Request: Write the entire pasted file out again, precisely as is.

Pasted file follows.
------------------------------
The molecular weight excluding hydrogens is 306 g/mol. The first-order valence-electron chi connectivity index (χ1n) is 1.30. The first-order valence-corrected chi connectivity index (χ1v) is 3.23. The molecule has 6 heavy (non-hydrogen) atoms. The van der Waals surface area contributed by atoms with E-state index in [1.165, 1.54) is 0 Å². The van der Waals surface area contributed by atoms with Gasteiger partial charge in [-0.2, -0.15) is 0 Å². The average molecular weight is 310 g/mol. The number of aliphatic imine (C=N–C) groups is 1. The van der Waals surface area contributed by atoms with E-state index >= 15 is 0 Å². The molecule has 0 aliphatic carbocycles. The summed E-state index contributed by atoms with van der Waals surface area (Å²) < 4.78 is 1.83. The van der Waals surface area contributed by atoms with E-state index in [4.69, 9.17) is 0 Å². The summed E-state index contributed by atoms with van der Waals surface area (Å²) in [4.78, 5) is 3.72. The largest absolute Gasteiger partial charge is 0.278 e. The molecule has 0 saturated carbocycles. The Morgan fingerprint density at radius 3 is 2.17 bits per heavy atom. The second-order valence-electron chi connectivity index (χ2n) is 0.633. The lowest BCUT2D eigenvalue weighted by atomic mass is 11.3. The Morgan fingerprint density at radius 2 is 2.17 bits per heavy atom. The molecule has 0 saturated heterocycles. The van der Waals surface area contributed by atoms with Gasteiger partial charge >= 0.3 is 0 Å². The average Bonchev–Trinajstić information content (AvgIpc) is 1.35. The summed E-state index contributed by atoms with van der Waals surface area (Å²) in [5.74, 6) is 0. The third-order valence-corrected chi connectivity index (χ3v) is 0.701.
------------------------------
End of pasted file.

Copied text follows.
The molecular weight excluding hydrogens is 306 g/mol. The first-order valence-electron chi connectivity index (χ1n) is 1.30. The first-order valence-corrected chi connectivity index (χ1v) is 3.23. The molecule has 6 heavy (non-hydrogen) atoms. The van der Waals surface area contributed by atoms with E-state index in [1.165, 1.54) is 0 Å². The van der Waals surface area contributed by atoms with Gasteiger partial charge in [-0.2, -0.15) is 0 Å². The average molecular weight is 310 g/mol. The number of aliphatic imine (C=N–C) groups is 1. The van der Waals surface area contributed by atoms with E-state index >= 15 is 0 Å². The molecule has 0 aliphatic carbocycles. The summed E-state index contributed by atoms with van der Waals surface area (Å²) < 4.78 is 1.83. The van der Waals surface area contributed by atoms with E-state index in [4.69, 9.17) is 0 Å². The summed E-state index contributed by atoms with van der Waals surface area (Å²) in [4.78, 5) is 3.72. The largest absolute Gasteiger partial charge is 0.278 e. The molecule has 0 saturated carbocycles. The Morgan fingerprint density at radius 3 is 2.17 bits per heavy atom. The second-order valence-electron chi connectivity index (χ2n) is 0.633. The lowest BCUT2D eigenvalue weighted by atomic mass is 11.3. The Morgan fingerprint density at radius 2 is 2.17 bits per heavy atom. The molecule has 0 saturated heterocycles. The van der Waals surface area contributed by atoms with Gasteiger partial charge >= 0.3 is 0 Å². The average Bonchev–Trinajstić information content (AvgIpc) is 1.35. The summed E-state index contributed by atoms with van der Waals surface area (Å²) in [5.74, 6) is 0. The third-order valence-corrected chi connectivity index (χ3v) is 0.701.